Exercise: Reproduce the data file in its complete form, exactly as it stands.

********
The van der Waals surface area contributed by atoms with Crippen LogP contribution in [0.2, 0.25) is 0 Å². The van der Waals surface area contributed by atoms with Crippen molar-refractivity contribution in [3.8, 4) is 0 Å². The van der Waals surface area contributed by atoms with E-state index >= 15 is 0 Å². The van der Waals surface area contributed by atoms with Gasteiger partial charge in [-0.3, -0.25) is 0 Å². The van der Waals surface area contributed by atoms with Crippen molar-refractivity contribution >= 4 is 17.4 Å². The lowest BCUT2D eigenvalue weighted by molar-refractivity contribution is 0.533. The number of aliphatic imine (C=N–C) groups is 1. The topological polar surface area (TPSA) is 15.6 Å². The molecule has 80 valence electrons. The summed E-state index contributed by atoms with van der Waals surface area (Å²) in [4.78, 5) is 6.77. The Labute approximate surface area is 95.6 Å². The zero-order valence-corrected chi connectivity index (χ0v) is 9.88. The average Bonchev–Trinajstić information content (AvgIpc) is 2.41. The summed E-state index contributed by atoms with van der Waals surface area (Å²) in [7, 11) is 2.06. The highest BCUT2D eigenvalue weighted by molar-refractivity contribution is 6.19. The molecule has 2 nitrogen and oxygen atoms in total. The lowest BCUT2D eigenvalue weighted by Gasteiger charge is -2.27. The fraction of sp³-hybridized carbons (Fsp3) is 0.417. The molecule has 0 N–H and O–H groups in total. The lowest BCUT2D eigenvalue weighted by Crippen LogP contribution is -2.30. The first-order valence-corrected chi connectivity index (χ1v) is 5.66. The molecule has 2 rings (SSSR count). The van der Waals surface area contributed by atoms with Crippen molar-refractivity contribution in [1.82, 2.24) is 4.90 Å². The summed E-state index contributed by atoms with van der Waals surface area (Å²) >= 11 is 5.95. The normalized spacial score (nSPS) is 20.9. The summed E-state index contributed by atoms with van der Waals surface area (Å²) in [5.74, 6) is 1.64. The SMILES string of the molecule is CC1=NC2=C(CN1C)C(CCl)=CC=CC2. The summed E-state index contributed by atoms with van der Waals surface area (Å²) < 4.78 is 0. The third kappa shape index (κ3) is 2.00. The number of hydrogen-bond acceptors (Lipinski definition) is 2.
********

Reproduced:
The van der Waals surface area contributed by atoms with Crippen LogP contribution in [0.2, 0.25) is 0 Å². The van der Waals surface area contributed by atoms with Crippen molar-refractivity contribution in [3.8, 4) is 0 Å². The van der Waals surface area contributed by atoms with E-state index >= 15 is 0 Å². The van der Waals surface area contributed by atoms with Gasteiger partial charge in [-0.3, -0.25) is 0 Å². The van der Waals surface area contributed by atoms with Crippen molar-refractivity contribution >= 4 is 17.4 Å². The lowest BCUT2D eigenvalue weighted by molar-refractivity contribution is 0.533. The number of aliphatic imine (C=N–C) groups is 1. The topological polar surface area (TPSA) is 15.6 Å². The molecule has 80 valence electrons. The summed E-state index contributed by atoms with van der Waals surface area (Å²) in [4.78, 5) is 6.77. The Labute approximate surface area is 95.6 Å². The zero-order valence-corrected chi connectivity index (χ0v) is 9.88. The average Bonchev–Trinajstić information content (AvgIpc) is 2.41. The summed E-state index contributed by atoms with van der Waals surface area (Å²) in [7, 11) is 2.06. The highest BCUT2D eigenvalue weighted by molar-refractivity contribution is 6.19. The molecule has 2 nitrogen and oxygen atoms in total. The lowest BCUT2D eigenvalue weighted by Gasteiger charge is -2.27. The fraction of sp³-hybridized carbons (Fsp3) is 0.417. The molecule has 0 N–H and O–H groups in total. The lowest BCUT2D eigenvalue weighted by Crippen LogP contribution is -2.30. The first-order valence-corrected chi connectivity index (χ1v) is 5.66. The molecule has 2 rings (SSSR count). The van der Waals surface area contributed by atoms with Crippen molar-refractivity contribution in [1.82, 2.24) is 4.90 Å². The summed E-state index contributed by atoms with van der Waals surface area (Å²) >= 11 is 5.95. The normalized spacial score (nSPS) is 20.9. The summed E-state index contributed by atoms with van der Waals surface area (Å²) in [5.74, 6) is 1.64. The SMILES string of the molecule is CC1=NC2=C(CN1C)C(CCl)=CC=CC2. The summed E-state index contributed by atoms with van der Waals surface area (Å²) < 4.78 is 0. The third kappa shape index (κ3) is 2.00. The number of hydrogen-bond acceptors (Lipinski definition) is 2.